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A picture of Laurie before meeting her and hearing about her DC family mission.

A little snow had fallen in the DC Metro area, it was the first snow of the season. The National Mall and Memorials were quiet with only a few people out and about. I took this photo when initially arriving at the Vietnam Veterans Memorial, a place I enjoy visiting especially on those mornings when there are no crowds. I was curious as to why this lady was out so early and seemed intent to find something or someone on the Memorial Wall.  I sparked up a conversation with her inquiring about her visit to the Memorial and what she was looking for so intently?

And so the story begins….  Lauri  was visiting DC from Oklahoma and was on a mission for her father. Her uncle had apparently died in the Vietnam War and she was the first family member to visit the wall and was in hopes of getting a rubbing of his name on paper for her dad. The task ended up much harder than expected since his name was listed higher than she could reach. I could see the disappointment on her face when she located her uncle’s name- way up high and even a ladder wouldn’t help her at this point. I asked if I could help in anyway and suggested she go to the top of the hill and see if she can lean over and reach his name and I could help her from below locate it. She gave me the column number and line he was etched on. Having come so far and braved the bitter cold, she was not giving up. Lauri quickly ran to the top of the hill but then abruptly stopped in her tracks. Once on the hill, she immediately noticed the sign stating “stay off the grass.” What would she do now? Well… she made a dash for it! I quickly counted the columns for her and then counted up each line to find her Uncle’s name.  “It’s right here,” I kept yelling as she kept re-positioning her pencil and paper until she was over his name. Within a minute or two she was done and off the grass before anyone of authority noticed. I have to say, I admired her determination and passion to get this meaningful rubbing for her father. She couldn’t quit smiling and it was obvious how pleased she was of herself- mission accomplished!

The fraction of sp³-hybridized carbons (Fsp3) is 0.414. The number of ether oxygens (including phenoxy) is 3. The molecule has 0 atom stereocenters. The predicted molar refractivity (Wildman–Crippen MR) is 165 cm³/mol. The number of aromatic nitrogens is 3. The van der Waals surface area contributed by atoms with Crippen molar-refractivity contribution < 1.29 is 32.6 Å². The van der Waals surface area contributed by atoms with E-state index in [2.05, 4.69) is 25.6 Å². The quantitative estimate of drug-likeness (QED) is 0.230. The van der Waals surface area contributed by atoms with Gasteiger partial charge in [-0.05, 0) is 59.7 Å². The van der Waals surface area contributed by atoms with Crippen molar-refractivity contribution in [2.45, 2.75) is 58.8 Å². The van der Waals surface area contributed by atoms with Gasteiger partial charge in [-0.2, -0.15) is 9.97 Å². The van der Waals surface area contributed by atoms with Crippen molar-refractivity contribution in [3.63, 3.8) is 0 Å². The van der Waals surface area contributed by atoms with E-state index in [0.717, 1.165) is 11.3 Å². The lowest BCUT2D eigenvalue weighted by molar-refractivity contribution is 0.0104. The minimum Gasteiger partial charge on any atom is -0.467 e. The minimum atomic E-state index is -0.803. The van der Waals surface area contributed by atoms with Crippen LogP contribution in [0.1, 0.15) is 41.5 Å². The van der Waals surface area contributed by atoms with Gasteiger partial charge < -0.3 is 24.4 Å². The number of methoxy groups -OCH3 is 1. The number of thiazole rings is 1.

Completing the rubbing of her uncle’s name (a soldier who made the ultimate sacrifice for his country) on the Vietnam Veterans Memorial.

Later I was thinking about all the families whose relatives and loved ones are etched on these granite panels making up the Vietnam Veterans Memorial. There has to be an easier way to receive a rubbing of their loved ones name. They had made the ultimate sacrifice for their country and their families should be able to receive this in honor of them. So I started researching the topic of  the Vietnam Veterans Memorial name rubbings.  Right there  in a google search was the link to a form to request the rubbing and have it sent to a family member. If you have a family member or know of a friend who has a loved one etched in this Memorial, think about requesting a rubbing. What a beautiful gift it would be. The form can can be found here:

A reflection of the Washington Monument in the distance on the Vietnam Veterans Memorial.